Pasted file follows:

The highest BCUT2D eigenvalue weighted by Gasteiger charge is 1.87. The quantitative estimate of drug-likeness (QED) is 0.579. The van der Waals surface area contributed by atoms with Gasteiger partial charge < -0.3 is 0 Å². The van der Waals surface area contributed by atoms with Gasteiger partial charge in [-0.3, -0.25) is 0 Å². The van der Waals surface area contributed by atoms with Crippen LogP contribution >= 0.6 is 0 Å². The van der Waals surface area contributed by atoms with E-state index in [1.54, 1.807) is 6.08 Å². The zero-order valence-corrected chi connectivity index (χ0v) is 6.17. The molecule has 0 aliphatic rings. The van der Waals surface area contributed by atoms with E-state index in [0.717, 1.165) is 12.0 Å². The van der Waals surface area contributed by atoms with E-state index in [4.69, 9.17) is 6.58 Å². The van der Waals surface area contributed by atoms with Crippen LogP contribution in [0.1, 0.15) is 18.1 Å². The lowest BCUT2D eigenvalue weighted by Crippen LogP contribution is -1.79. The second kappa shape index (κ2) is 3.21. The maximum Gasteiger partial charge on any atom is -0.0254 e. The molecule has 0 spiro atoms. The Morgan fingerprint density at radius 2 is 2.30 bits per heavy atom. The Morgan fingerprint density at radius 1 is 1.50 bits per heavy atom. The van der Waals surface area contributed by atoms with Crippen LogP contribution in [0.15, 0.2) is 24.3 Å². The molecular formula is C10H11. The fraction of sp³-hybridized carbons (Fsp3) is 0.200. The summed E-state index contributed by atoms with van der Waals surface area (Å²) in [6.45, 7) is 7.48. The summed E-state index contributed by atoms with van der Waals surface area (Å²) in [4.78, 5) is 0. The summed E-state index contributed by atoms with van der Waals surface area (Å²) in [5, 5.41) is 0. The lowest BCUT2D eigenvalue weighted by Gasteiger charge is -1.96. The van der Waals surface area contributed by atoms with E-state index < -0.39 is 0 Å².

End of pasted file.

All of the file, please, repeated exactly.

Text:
The highest BCUT2D eigenvalue weighted by Gasteiger charge is 1.87. The quantitative estimate of drug-likeness (QED) is 0.579. The van der Waals surface area contributed by atoms with Gasteiger partial charge < -0.3 is 0 Å². The van der Waals surface area contributed by atoms with Gasteiger partial charge in [-0.3, -0.25) is 0 Å². The van der Waals surface area contributed by atoms with Crippen LogP contribution >= 0.6 is 0 Å². The van der Waals surface area contributed by atoms with E-state index in [1.54, 1.807) is 6.08 Å². The zero-order valence-corrected chi connectivity index (χ0v) is 6.17. The molecule has 0 aliphatic rings. The van der Waals surface area contributed by atoms with E-state index in [0.717, 1.165) is 12.0 Å². The van der Waals surface area contributed by atoms with E-state index in [4.69, 9.17) is 6.58 Å². The van der Waals surface area contributed by atoms with Crippen LogP contribution in [0.1, 0.15) is 18.1 Å². The lowest BCUT2D eigenvalue weighted by Crippen LogP contribution is -1.79. The second kappa shape index (κ2) is 3.21. The maximum Gasteiger partial charge on any atom is -0.0254 e. The molecule has 0 spiro atoms. The Morgan fingerprint density at radius 2 is 2.30 bits per heavy atom. The Morgan fingerprint density at radius 1 is 1.50 bits per heavy atom. The van der Waals surface area contributed by atoms with Crippen LogP contribution in [0.15, 0.2) is 24.3 Å². The molecular formula is C10H11. The fraction of sp³-hybridized carbons (Fsp3) is 0.200. The summed E-state index contributed by atoms with van der Waals surface area (Å²) in [6.45, 7) is 7.48. The summed E-state index contributed by atoms with van der Waals surface area (Å²) in [4.78, 5) is 0. The summed E-state index contributed by atoms with van der Waals surface area (Å²) in [5, 5.41) is 0. The lowest BCUT2D eigenvalue weighted by Gasteiger charge is -1.96. The van der Waals surface area contributed by atoms with E-state index < -0.39 is 0 Å².